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How to talk to your employer if you’re nervous about going back to work

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Most of Virginia entered Phase 2 of the governor’s plan to reopen the commonwealth on June 5. Though many essential workers have already been upholding grocery stores, banks and hospitals, a whole slew of Virginia’s workforce is getting ready to return to places like restaurants, gyms, movie theaters and more.

Though we’re all admittedly ready to have a margarita again outside the confines of our homes, it’s reasonable to have some anxieties about your health while going back to work.

It’s safe to say that, to a certain extent, this is a universal concern for Virginians returning to work. Whether you have an ongoing medical condition that puts you at a higher risk of contracting the coronavirus, or you’re simply experiencing germophobic fears that the pandemic has instilled in us all, returning to the office will be a slightly uncomfortable adjustment for us all.

So how do you talk to your employer about these concerns?

“Employees should know that many, many people have concerns about returning to work,” said John Bredehoft, an employment lawyer in Norfolk. “So all employees should act knowing that their employer almost certainly has concerns about returning to work — and that the employer wants to keep the workforce healthy and content.”

Be honest and understanding

First and foremost, be honest with your employer about your anxieties and, if possible, be specific about what concerns you have about returning to work.

“The very first thing I’ve said about anything related to the coronavirus is be kind, and I think that’s still important. ,” Bredehoft said, noting that these types of conversations with an employer will go much more smoothly if you stay calm and understand that your employer likely has their own set of concerns, as well.

“Come to the discussion with the mindset that these are people with genuine fears that genuinely need to be addressed, and addressing the fears is in the best,” Bredehoft said. “People aren’t going to do their best for you if they’re worried about coming down with a deadly disease.”

Do your research

The Occupational Safety and Health Administration issued guidance discussing four types of “risk groups” in the workplace and appropriate health safety practices for each group. The highest risk group are workers that come in close contact with people, such as dentists. The lowest risk group are workers who are not customer-facing and seldom see another employee.

According to Bredehoft, most companies fall somewhere in between in the “moderate risk” category, for which OSHA recommends the following:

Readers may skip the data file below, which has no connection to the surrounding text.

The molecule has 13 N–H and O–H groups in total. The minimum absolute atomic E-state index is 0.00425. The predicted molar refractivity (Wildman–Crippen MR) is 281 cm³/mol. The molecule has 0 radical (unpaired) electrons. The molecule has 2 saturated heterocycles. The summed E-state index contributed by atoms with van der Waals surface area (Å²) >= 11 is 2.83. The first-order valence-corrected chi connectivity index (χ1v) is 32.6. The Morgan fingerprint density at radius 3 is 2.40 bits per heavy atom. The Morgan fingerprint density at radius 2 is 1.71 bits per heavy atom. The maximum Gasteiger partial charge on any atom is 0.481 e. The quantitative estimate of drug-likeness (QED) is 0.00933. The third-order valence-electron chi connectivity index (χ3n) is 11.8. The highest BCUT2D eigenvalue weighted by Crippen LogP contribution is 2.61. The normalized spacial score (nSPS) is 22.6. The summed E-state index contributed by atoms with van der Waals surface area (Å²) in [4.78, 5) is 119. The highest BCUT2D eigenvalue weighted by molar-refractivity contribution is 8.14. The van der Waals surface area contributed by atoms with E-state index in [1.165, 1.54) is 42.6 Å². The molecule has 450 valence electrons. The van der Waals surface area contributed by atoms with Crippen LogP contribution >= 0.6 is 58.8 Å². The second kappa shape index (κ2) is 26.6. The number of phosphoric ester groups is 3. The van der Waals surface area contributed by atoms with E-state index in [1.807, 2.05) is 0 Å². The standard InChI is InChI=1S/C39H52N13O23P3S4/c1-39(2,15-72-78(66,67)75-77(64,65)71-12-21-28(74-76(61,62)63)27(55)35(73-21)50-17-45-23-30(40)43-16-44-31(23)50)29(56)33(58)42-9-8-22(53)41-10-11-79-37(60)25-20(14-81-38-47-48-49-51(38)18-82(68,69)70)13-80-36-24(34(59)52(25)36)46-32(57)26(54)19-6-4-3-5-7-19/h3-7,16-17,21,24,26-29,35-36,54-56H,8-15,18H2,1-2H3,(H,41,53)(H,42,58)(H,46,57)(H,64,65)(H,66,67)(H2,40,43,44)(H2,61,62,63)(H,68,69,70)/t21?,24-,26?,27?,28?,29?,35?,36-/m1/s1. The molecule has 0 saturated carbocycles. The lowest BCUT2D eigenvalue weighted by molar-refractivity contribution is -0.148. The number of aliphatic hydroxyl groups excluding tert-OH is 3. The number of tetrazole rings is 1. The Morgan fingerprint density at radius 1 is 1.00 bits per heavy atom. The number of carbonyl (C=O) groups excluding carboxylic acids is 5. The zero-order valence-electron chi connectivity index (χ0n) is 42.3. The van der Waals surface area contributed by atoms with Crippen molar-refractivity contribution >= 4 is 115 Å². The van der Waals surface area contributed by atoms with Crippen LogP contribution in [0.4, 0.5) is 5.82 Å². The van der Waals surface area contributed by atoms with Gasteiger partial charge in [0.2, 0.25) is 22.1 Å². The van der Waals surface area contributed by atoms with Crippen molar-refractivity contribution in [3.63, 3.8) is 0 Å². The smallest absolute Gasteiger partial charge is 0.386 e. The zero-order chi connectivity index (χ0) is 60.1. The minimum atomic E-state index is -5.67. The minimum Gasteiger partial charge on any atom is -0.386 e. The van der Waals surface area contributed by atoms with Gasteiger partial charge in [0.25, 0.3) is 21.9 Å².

• Physical barriers such as clear “sneeze guards” where feasible.
  • “Consider” requiring employees and customers to wear face masks.
  • Post signs to educate customers about COVID-19 risks, and ask them not to come in if sick.
  •  “Where appropriate,” restrict customer access to the worksite. “For example, drive in services only,” Bredehoft said.
  • Communicate to workers the availability of onsite health resources. “For example, if there is an on-site nurse,” Bredehoft said.

OSHA also recommends that all businesses follow general guidelines regardless of risk:

  • Develop  a written plan.
  • Remain aware of state and local guidance and rules.
  • Handwashing and respiratory etiquette.
  • Encourage sick employees to remain at home.

To ease your anxieties, consider calling your employer or a trusted person within your company to discuss what precautions they are taking to ensure that you will be returning to a healthy and safe environment.

If they are not taking careful precautions, consider reporting your concerns to a supervisor. If that fails, file a complaint with OSHA or the Virginia Department of Labor and Industry.

If need be, talk to your doctor

Bredehoft said that a number of clients have contacted with concerns regarding “underlying conditions” that may make them more susceptible to contracting the virus upon returning to work.

Though there are no laws that would require an employer to provide paid or unpaid leave to such a person, Bredehoft encourages employees to discuss this concern with their employer. In most cases, he hopes that an employer would be understanding and willing to brainstorm an alternative solution to returning to the workplace.

If an employer is unwilling to compromise, see your doctor.

“A note from a doctor stating that you are a high-risk individual can keep you from going back to work for the time being,” Bredehoft said.

Though most Virginians are feeling anxiety about returning to the office, that doesn’t diminish any concerns you may have about going back to work. If you are scared for your health and the safety of your loved ones, talk to your colleagues and see if they’re in the same boat and if they’d be willing to discuss these concerns with an employer together.

Bredehoft said that, above all else, know that we’re in this together.

“We need to acknowledge that fact, acknowledge the legitimacy of each other’s concerns and work cooperatively,” he said.